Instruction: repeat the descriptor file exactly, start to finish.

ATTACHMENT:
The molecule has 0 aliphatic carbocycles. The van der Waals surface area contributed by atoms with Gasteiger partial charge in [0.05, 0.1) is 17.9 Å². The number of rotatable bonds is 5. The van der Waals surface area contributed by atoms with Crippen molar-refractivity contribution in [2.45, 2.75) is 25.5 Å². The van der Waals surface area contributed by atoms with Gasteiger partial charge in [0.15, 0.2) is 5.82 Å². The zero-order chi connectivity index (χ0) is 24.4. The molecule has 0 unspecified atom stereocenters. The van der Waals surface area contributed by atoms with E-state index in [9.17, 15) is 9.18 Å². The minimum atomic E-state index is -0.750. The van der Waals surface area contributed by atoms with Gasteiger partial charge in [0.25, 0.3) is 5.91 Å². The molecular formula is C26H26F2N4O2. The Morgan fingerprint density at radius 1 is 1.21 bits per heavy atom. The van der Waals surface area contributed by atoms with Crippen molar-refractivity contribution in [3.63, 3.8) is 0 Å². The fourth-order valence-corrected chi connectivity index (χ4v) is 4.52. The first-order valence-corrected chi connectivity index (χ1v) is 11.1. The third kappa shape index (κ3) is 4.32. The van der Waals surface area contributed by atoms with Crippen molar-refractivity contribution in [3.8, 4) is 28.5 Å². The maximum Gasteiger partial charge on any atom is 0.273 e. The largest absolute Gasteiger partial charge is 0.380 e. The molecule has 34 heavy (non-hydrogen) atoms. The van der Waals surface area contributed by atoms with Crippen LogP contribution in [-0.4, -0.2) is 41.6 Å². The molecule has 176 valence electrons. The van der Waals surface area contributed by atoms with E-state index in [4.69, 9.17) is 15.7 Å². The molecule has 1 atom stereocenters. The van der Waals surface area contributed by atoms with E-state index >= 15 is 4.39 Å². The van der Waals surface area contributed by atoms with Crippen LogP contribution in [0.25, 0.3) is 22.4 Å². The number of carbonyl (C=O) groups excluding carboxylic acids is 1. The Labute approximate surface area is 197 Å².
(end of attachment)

The molecule has 0 aliphatic carbocycles. The van der Waals surface area contributed by atoms with Gasteiger partial charge in [0.05, 0.1) is 17.9 Å². The number of rotatable bonds is 5. The van der Waals surface area contributed by atoms with Crippen molar-refractivity contribution in [2.45, 2.75) is 25.5 Å². The van der Waals surface area contributed by atoms with Gasteiger partial charge in [0.15, 0.2) is 5.82 Å². The zero-order chi connectivity index (χ0) is 24.4. The molecule has 0 unspecified atom stereocenters. The van der Waals surface area contributed by atoms with E-state index in [9.17, 15) is 9.18 Å². The minimum atomic E-state index is -0.750. The van der Waals surface area contributed by atoms with Gasteiger partial charge in [0.25, 0.3) is 5.91 Å². The molecular formula is C26H26F2N4O2. The Morgan fingerprint density at radius 1 is 1.21 bits per heavy atom. The van der Waals surface area contributed by atoms with Crippen molar-refractivity contribution in [3.63, 3.8) is 0 Å². The fourth-order valence-corrected chi connectivity index (χ4v) is 4.52. The first-order valence-corrected chi connectivity index (χ1v) is 11.1. The third kappa shape index (κ3) is 4.32. The van der Waals surface area contributed by atoms with Crippen molar-refractivity contribution in [3.8, 4) is 28.5 Å². The maximum Gasteiger partial charge on any atom is 0.273 e. The largest absolute Gasteiger partial charge is 0.380 e. The molecule has 34 heavy (non-hydrogen) atoms. The van der Waals surface area contributed by atoms with Crippen LogP contribution in [-0.4, -0.2) is 41.6 Å². The molecule has 176 valence electrons. The van der Waals surface area contributed by atoms with E-state index in [4.69, 9.17) is 15.7 Å². The molecule has 1 atom stereocenters. The van der Waals surface area contributed by atoms with E-state index >= 15 is 4.39 Å². The van der Waals surface area contributed by atoms with Crippen LogP contribution in [0.25, 0.3) is 22.4 Å². The number of carbonyl (C=O) groups excluding carboxylic acids is 1. The Labute approximate surface area is 197 Å².